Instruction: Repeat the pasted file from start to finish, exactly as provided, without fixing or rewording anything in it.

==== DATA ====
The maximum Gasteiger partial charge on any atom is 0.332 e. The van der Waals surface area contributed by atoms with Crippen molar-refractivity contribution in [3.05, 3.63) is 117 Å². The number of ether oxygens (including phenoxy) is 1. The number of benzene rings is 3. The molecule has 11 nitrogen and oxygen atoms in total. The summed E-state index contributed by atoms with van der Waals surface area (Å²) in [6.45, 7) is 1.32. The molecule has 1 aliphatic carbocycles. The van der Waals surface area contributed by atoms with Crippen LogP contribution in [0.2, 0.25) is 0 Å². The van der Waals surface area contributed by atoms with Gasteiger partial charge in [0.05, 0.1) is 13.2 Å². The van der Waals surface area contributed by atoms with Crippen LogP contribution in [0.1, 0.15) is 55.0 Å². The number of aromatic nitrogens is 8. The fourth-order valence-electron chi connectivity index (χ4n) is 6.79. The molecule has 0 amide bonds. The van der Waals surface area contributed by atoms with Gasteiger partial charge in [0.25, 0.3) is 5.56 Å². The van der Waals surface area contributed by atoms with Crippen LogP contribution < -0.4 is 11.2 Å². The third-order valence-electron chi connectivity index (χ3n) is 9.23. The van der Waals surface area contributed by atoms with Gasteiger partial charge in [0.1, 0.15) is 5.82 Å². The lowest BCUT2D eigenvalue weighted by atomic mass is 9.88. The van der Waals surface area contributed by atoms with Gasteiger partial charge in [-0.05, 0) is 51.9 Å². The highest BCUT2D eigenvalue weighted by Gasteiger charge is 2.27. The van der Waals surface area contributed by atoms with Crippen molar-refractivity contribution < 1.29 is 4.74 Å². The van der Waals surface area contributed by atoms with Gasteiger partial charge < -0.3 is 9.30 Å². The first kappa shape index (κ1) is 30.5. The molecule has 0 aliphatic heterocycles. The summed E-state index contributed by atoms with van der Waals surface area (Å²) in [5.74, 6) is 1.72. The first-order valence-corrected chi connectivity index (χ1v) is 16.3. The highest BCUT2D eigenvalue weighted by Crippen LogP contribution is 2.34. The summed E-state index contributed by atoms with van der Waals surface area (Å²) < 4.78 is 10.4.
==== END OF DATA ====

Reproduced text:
The maximum Gasteiger partial charge on any atom is 0.332 e. The van der Waals surface area contributed by atoms with Crippen molar-refractivity contribution in [3.05, 3.63) is 117 Å². The number of ether oxygens (including phenoxy) is 1. The number of benzene rings is 3. The molecule has 11 nitrogen and oxygen atoms in total. The summed E-state index contributed by atoms with van der Waals surface area (Å²) in [6.45, 7) is 1.32. The molecule has 1 aliphatic carbocycles. The van der Waals surface area contributed by atoms with Crippen LogP contribution in [0.2, 0.25) is 0 Å². The van der Waals surface area contributed by atoms with Gasteiger partial charge in [0.05, 0.1) is 13.2 Å². The van der Waals surface area contributed by atoms with Crippen LogP contribution in [0.1, 0.15) is 55.0 Å². The number of aromatic nitrogens is 8. The fourth-order valence-electron chi connectivity index (χ4n) is 6.79. The molecule has 0 amide bonds. The van der Waals surface area contributed by atoms with Gasteiger partial charge in [0.25, 0.3) is 5.56 Å². The van der Waals surface area contributed by atoms with Crippen LogP contribution < -0.4 is 11.2 Å². The third-order valence-electron chi connectivity index (χ3n) is 9.23. The van der Waals surface area contributed by atoms with Gasteiger partial charge in [0.1, 0.15) is 5.82 Å². The lowest BCUT2D eigenvalue weighted by atomic mass is 9.88. The van der Waals surface area contributed by atoms with Gasteiger partial charge in [-0.05, 0) is 51.9 Å². The highest BCUT2D eigenvalue weighted by Gasteiger charge is 2.27. The van der Waals surface area contributed by atoms with Crippen molar-refractivity contribution < 1.29 is 4.74 Å². The van der Waals surface area contributed by atoms with Gasteiger partial charge < -0.3 is 9.30 Å². The first kappa shape index (κ1) is 30.5. The molecule has 0 aliphatic heterocycles. The summed E-state index contributed by atoms with van der Waals surface area (Å²) in [5.74, 6) is 1.72. The first-order valence-corrected chi connectivity index (χ1v) is 16.3. The highest BCUT2D eigenvalue weighted by Crippen LogP contribution is 2.34. The summed E-state index contributed by atoms with van der Waals surface area (Å²) < 4.78 is 10.4.